Novel methods for comparing and evaluating single and metagenomic assemblies

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The current revolution in genomics has been made possible by software tools called genome assemblers, which stitch together DNA fragments “read” by sequencing machines into complete or nearly complete genome sequences. Despite decades of research in this field and the development of dozens of genome assemblers, assessing and comparing the quality of assembled genome sequences still heavily relies on the availability of independently determined standards, such as manually curated genome sequences, or independently produced mapping data. The focus of this work is to develop reference-free computational methods to accurately compare and evaluate genome assemblies.

We introduce a reference-free likelihood-based measure of assembly quality which allows for an objective comparison of multiple assemblies generated from the same set of reads. We define the quality of a sequence produced by an assembler as the conditional probability of observing the sequenced reads from the assembled sequence. A key property of our metric is that the true genome sequence maximizes the score, unlike other commonly used metrics.

Despite the unresolved challenges of single genome assembly, the decreasing costs of sequencing technology has led to a sharp increase in metagenomics projects over the past decade. These projects allow us to better understand the diversity and function of microbial communities found in the environment, including the ocean, Arctic regions, other living organisms, and the human body. We extend our likelihood-based framework and show that we can accurately compare assemblies of these complex bacterial communities.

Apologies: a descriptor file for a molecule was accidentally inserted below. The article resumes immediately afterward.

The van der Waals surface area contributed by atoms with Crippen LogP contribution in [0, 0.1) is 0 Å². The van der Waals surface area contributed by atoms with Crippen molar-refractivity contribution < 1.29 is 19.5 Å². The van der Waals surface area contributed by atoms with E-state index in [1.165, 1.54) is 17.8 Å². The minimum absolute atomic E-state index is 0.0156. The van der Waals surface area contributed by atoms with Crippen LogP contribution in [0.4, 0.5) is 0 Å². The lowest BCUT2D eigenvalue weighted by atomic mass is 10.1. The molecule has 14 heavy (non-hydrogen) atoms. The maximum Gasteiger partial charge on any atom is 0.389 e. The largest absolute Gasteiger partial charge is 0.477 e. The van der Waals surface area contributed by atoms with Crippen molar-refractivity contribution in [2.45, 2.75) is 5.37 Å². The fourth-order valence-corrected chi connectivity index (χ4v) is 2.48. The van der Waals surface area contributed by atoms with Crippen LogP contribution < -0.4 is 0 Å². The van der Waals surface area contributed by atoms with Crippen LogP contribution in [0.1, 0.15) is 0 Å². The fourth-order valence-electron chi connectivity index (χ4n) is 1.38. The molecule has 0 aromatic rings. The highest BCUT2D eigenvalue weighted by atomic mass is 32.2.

After an assembly has been produced, it is not an easy task determining what parts of the underlying genome are missing, what parts are mistakes, and what parts are due to experimental artifacts from the sequencing machine. Here we introduce VALET, the first reference-free pipeline that flags regions in metagenomic assemblies that are statistically inconsistent with the data generation process. VALET detects mis-assemblies in publicly available datasets and highlights the current shortcomings in available metagenomic assemblers.

By providing the computational methods for researchers to accurately evalu- ate their assemblies, we decrease the chance of incorrect biological conclusions and misguided future studies.